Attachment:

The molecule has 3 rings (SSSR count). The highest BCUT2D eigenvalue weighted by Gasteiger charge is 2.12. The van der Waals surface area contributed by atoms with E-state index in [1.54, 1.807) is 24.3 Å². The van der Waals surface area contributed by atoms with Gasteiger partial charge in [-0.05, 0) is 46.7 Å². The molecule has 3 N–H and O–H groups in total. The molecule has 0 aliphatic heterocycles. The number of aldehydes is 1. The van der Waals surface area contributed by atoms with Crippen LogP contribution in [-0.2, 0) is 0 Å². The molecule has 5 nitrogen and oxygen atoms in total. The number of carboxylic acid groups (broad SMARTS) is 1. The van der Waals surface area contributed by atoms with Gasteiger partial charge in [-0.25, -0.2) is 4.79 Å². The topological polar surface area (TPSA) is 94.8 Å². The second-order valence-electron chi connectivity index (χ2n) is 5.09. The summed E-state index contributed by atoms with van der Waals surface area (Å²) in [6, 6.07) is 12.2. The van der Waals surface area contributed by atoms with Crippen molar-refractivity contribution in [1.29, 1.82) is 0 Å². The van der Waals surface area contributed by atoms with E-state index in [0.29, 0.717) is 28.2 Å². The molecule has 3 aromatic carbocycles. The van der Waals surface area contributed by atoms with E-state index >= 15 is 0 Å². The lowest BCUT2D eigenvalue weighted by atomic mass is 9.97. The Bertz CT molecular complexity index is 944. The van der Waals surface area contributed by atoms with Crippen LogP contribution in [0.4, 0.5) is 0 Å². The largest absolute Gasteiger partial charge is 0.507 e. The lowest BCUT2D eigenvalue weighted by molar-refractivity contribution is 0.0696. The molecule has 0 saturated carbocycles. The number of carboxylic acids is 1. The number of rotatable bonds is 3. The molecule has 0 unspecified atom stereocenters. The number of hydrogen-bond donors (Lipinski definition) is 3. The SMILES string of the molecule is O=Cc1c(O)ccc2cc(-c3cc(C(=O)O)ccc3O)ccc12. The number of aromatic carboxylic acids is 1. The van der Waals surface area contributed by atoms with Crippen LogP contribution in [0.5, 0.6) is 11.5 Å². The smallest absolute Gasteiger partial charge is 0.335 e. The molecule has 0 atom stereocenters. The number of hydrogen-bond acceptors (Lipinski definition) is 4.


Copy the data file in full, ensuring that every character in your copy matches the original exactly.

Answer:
The molecule has 3 rings (SSSR count). The highest BCUT2D eigenvalue weighted by Gasteiger charge is 2.12. The van der Waals surface area contributed by atoms with E-state index in [1.54, 1.807) is 24.3 Å². The van der Waals surface area contributed by atoms with Gasteiger partial charge in [-0.05, 0) is 46.7 Å². The molecule has 3 N–H and O–H groups in total. The molecule has 0 aliphatic heterocycles. The number of aldehydes is 1. The van der Waals surface area contributed by atoms with Crippen LogP contribution in [-0.2, 0) is 0 Å². The molecule has 5 nitrogen and oxygen atoms in total. The number of carboxylic acid groups (broad SMARTS) is 1. The van der Waals surface area contributed by atoms with Gasteiger partial charge in [-0.25, -0.2) is 4.79 Å². The topological polar surface area (TPSA) is 94.8 Å². The second-order valence-electron chi connectivity index (χ2n) is 5.09. The summed E-state index contributed by atoms with van der Waals surface area (Å²) in [6, 6.07) is 12.2. The van der Waals surface area contributed by atoms with Crippen molar-refractivity contribution in [1.29, 1.82) is 0 Å². The van der Waals surface area contributed by atoms with E-state index in [0.29, 0.717) is 28.2 Å². The molecule has 3 aromatic carbocycles. The van der Waals surface area contributed by atoms with E-state index >= 15 is 0 Å². The lowest BCUT2D eigenvalue weighted by atomic mass is 9.97. The Bertz CT molecular complexity index is 944. The van der Waals surface area contributed by atoms with Crippen LogP contribution in [0.4, 0.5) is 0 Å². The largest absolute Gasteiger partial charge is 0.507 e. The lowest BCUT2D eigenvalue weighted by molar-refractivity contribution is 0.0696. The molecule has 0 saturated carbocycles. The number of carboxylic acids is 1. The number of rotatable bonds is 3. The molecule has 0 unspecified atom stereocenters. The number of hydrogen-bond donors (Lipinski definition) is 3. The SMILES string of the molecule is O=Cc1c(O)ccc2cc(-c3cc(C(=O)O)ccc3O)ccc12. The number of aromatic carboxylic acids is 1. The van der Waals surface area contributed by atoms with Crippen LogP contribution in [0.5, 0.6) is 11.5 Å². The smallest absolute Gasteiger partial charge is 0.335 e. The molecule has 0 atom stereocenters. The number of hydrogen-bond acceptors (Lipinski definition) is 4.